Add ‘Diplomacy’ to the list of games that AI can play as well as humans

Machine learning systems have been mopping the floor with their human opponents for over a decade (seriously, that first Watson Jeopardy win was all the way back in 2011), though the types of games they excel at are pretty limited. Typically competitive board or video games with a limited playing field, consecutive moves, and at least one clearly defined opponent, any game that requires number crunching is to their advantage. However, diplomacy requires very little processing power, instead demanding players negotiate directly with their opponents and play at the same time – things that modern ML systems are generally not built for. But that hasn’t stopped Meta researchers from designing an AI agent that can negotiate global policy positions as well as any UN ambassador.

First released in 1959, Diplomacy works like a more refined version of RISK, where two to seven players take on the role of a European power and try to win the game by conquering their opponents’ territories. Unlike RISK, where the outcome of conflicts is determined simply by the roll of the dice, diplomacy requires players to negotiate with each other first – making alliances, working underhand, all that good stuff – before everyone moves their pieces at the same time during the next game phase . The ability to read and manipulate opponents, convince players to form alliances and plan complex strategies, navigate delicate partnerships, and know when to switch sides are all a big part of the game – and all the skills that machine learning systems generally lack.

On Wednesday, Meta AI researchers announced they had overcome those machine learning shortcomings with CICERO, the first AI to demonstrate human-level achievements in diplomacy. The team trained Cicero on 2.7 billion parameters over the course of 50,000 rounds on webDiplomacy.net, an online version of the game, where it placed second (out of 19 participants) in a 5-game league tournament, all while doubling the average score of his opponents.

The AI ​​agent proved so adept “at using natural language to negotiate with humans in diplomacy that they often preferred working with CICERO over other human participants,” the Meta team noted in a press release Wednesday. “Diplomacy is a game about people and not pieces. If an agent cannot recognize that someone is probably bluffing or that another player would view a certain move as aggressive, he will quickly lose the game. Likewise, if he does not talk like a real person – show empathy, build relationships and talk well about the game – it won’t find other players willing to work with it.”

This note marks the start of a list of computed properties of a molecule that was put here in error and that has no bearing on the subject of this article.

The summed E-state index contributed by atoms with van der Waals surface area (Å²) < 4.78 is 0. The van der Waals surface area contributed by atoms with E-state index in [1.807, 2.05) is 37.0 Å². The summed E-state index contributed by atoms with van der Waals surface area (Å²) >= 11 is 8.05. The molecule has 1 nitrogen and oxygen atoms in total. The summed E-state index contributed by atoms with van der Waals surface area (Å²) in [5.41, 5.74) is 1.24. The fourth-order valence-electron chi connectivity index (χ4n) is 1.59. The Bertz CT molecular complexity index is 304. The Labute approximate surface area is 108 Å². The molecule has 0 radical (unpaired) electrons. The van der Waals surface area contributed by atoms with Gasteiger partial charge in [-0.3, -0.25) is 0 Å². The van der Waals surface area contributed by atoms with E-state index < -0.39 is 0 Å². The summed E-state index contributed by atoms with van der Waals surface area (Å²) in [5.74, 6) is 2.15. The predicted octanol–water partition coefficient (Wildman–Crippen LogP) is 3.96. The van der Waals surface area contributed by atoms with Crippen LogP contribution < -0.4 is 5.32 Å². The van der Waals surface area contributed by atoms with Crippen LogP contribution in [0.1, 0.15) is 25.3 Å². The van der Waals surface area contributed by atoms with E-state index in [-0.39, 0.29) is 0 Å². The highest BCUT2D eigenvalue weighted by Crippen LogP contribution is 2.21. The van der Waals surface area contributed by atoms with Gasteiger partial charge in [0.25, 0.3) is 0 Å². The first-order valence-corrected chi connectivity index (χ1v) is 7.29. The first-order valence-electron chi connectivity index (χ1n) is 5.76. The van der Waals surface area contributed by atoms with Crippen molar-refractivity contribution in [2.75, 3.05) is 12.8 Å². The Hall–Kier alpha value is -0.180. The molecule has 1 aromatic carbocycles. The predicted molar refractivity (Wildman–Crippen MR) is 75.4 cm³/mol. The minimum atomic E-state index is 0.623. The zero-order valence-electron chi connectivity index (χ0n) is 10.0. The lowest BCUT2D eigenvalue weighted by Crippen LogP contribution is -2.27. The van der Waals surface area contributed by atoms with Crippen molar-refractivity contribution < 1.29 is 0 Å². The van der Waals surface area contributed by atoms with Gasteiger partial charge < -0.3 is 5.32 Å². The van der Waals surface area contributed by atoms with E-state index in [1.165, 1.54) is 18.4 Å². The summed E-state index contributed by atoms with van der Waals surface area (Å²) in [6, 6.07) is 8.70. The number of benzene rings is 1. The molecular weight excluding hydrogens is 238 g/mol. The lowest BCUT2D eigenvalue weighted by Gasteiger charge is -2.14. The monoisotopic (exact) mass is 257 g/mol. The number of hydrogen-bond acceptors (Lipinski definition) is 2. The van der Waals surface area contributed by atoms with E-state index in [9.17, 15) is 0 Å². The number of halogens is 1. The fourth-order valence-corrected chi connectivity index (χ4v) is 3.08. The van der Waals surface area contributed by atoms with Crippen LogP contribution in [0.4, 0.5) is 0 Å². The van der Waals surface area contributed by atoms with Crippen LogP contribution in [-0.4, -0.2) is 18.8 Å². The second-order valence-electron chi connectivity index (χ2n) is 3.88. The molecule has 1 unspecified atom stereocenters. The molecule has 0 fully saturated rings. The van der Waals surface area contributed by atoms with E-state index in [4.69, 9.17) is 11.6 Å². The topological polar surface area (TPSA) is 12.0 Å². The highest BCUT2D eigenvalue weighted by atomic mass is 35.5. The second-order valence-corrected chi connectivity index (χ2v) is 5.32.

Target Cicero

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Essentially, Cicero combines the strategic mindset of Pluribot or AlphaGO with the natural language processing (NLP) capabilities of Blenderbot or GPT-3. The agent is even able to think ahead. For example, Cicero can deduce that it will need the support of a particular player later in the game, and then devise a strategy to win that person’s favor — even recognizing the risks and opportunities that player sees from his particular point of view . view,” the research team noted.

The agent does not train through a standard reinforcement learning program as similar systems do. The Meta team explains that this would lead to sub-optimal performance, as “pure reliance on supervised learning to choose actions based on previous dialogues results in an agent that is relatively weak and highly exploitable.”

Instead, Cicero uses “iterative planning algorithm that balances dialogue consistency with rationality”. It will first predict its opponents’ play based on what happened during the negotiation round, as well as what play it thinks its opponents think they will make before “iteratively improving these predictions by trying to adopt new policies that have a higher expected value given the other players’ predicted policies, while also trying to keep the new predictions close to the original policy predictions.” Easy right?

The system is not yet foolproof, because the agent occasionally gets too smart and quits play yourself by taking contradictory negotiating positions. Yet his performance in these early trials is superior to that of many human politicians. Meta plans to further develop the system to “serve as a secure sandbox to advance human-AI interaction research.”

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